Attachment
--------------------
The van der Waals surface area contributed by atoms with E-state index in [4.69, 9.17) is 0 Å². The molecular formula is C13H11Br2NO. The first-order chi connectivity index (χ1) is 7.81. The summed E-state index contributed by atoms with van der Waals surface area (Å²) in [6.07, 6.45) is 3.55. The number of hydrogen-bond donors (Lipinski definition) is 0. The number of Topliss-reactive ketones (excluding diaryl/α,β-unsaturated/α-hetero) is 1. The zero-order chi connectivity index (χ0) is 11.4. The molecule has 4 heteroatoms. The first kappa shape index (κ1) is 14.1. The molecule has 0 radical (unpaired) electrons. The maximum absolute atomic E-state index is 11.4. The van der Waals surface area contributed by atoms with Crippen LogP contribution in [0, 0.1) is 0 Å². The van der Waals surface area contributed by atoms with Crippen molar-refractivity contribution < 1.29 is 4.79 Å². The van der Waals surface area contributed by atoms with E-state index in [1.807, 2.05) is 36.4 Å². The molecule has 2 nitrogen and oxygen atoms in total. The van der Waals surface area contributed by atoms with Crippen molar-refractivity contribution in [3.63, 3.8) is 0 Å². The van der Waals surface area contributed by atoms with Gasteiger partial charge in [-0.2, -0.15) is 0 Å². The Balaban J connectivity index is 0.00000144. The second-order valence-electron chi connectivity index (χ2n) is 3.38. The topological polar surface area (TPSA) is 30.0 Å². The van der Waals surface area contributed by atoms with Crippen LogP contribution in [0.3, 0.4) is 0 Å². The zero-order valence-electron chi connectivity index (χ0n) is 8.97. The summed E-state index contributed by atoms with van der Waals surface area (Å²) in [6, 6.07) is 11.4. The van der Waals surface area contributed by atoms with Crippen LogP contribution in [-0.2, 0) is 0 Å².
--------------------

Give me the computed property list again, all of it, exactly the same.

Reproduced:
The van der Waals surface area contributed by atoms with E-state index in [4.69, 9.17) is 0 Å². The molecular formula is C13H11Br2NO. The first-order chi connectivity index (χ1) is 7.81. The summed E-state index contributed by atoms with van der Waals surface area (Å²) in [6.07, 6.45) is 3.55. The number of hydrogen-bond donors (Lipinski definition) is 0. The number of Topliss-reactive ketones (excluding diaryl/α,β-unsaturated/α-hetero) is 1. The zero-order chi connectivity index (χ0) is 11.4. The molecule has 4 heteroatoms. The first kappa shape index (κ1) is 14.1. The molecule has 0 radical (unpaired) electrons. The maximum absolute atomic E-state index is 11.4. The van der Waals surface area contributed by atoms with Crippen LogP contribution in [0, 0.1) is 0 Å². The van der Waals surface area contributed by atoms with Crippen molar-refractivity contribution < 1.29 is 4.79 Å². The van der Waals surface area contributed by atoms with E-state index in [1.807, 2.05) is 36.4 Å². The molecule has 2 nitrogen and oxygen atoms in total. The van der Waals surface area contributed by atoms with Crippen molar-refractivity contribution in [3.63, 3.8) is 0 Å². The van der Waals surface area contributed by atoms with Gasteiger partial charge in [-0.2, -0.15) is 0 Å². The Balaban J connectivity index is 0.00000144. The second-order valence-electron chi connectivity index (χ2n) is 3.38. The topological polar surface area (TPSA) is 30.0 Å². The van der Waals surface area contributed by atoms with Crippen LogP contribution in [0.3, 0.4) is 0 Å². The zero-order valence-electron chi connectivity index (χ0n) is 8.97. The summed E-state index contributed by atoms with van der Waals surface area (Å²) in [6, 6.07) is 11.4. The van der Waals surface area contributed by atoms with Crippen LogP contribution in [-0.2, 0) is 0 Å².